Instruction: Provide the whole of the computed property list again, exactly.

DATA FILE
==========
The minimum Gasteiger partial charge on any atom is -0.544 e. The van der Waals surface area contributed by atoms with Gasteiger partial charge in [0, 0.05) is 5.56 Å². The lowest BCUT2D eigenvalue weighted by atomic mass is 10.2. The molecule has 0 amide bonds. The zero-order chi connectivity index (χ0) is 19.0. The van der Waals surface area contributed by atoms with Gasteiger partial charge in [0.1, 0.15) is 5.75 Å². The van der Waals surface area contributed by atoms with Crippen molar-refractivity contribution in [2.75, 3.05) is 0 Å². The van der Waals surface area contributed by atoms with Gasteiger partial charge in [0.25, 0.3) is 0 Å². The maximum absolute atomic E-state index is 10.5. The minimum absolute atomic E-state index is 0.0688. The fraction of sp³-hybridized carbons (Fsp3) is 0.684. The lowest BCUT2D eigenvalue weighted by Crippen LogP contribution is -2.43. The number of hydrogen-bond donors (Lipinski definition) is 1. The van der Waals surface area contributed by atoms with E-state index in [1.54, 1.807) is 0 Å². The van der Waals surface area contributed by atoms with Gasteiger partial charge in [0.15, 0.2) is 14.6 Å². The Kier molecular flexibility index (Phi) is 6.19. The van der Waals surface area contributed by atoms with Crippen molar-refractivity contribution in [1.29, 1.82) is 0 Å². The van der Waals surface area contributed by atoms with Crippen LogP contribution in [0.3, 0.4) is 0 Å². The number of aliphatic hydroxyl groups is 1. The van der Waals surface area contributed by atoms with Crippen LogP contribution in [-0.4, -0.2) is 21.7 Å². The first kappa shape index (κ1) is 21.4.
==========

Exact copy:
The minimum Gasteiger partial charge on any atom is -0.544 e. The van der Waals surface area contributed by atoms with Gasteiger partial charge in [0, 0.05) is 5.56 Å². The lowest BCUT2D eigenvalue weighted by atomic mass is 10.2. The molecule has 0 amide bonds. The zero-order chi connectivity index (χ0) is 19.0. The van der Waals surface area contributed by atoms with Gasteiger partial charge in [0.1, 0.15) is 5.75 Å². The van der Waals surface area contributed by atoms with Crippen molar-refractivity contribution in [2.75, 3.05) is 0 Å². The van der Waals surface area contributed by atoms with Gasteiger partial charge in [0.25, 0.3) is 0 Å². The maximum absolute atomic E-state index is 10.5. The minimum absolute atomic E-state index is 0.0688. The fraction of sp³-hybridized carbons (Fsp3) is 0.684. The lowest BCUT2D eigenvalue weighted by Crippen LogP contribution is -2.43. The number of hydrogen-bond donors (Lipinski definition) is 1. The van der Waals surface area contributed by atoms with E-state index in [1.54, 1.807) is 0 Å². The van der Waals surface area contributed by atoms with Gasteiger partial charge in [0.15, 0.2) is 14.6 Å². The Kier molecular flexibility index (Phi) is 6.19. The van der Waals surface area contributed by atoms with Crippen molar-refractivity contribution in [1.29, 1.82) is 0 Å². The van der Waals surface area contributed by atoms with Crippen LogP contribution in [0.3, 0.4) is 0 Å². The number of aliphatic hydroxyl groups is 1. The van der Waals surface area contributed by atoms with Crippen LogP contribution in [-0.4, -0.2) is 21.7 Å². The first kappa shape index (κ1) is 21.4.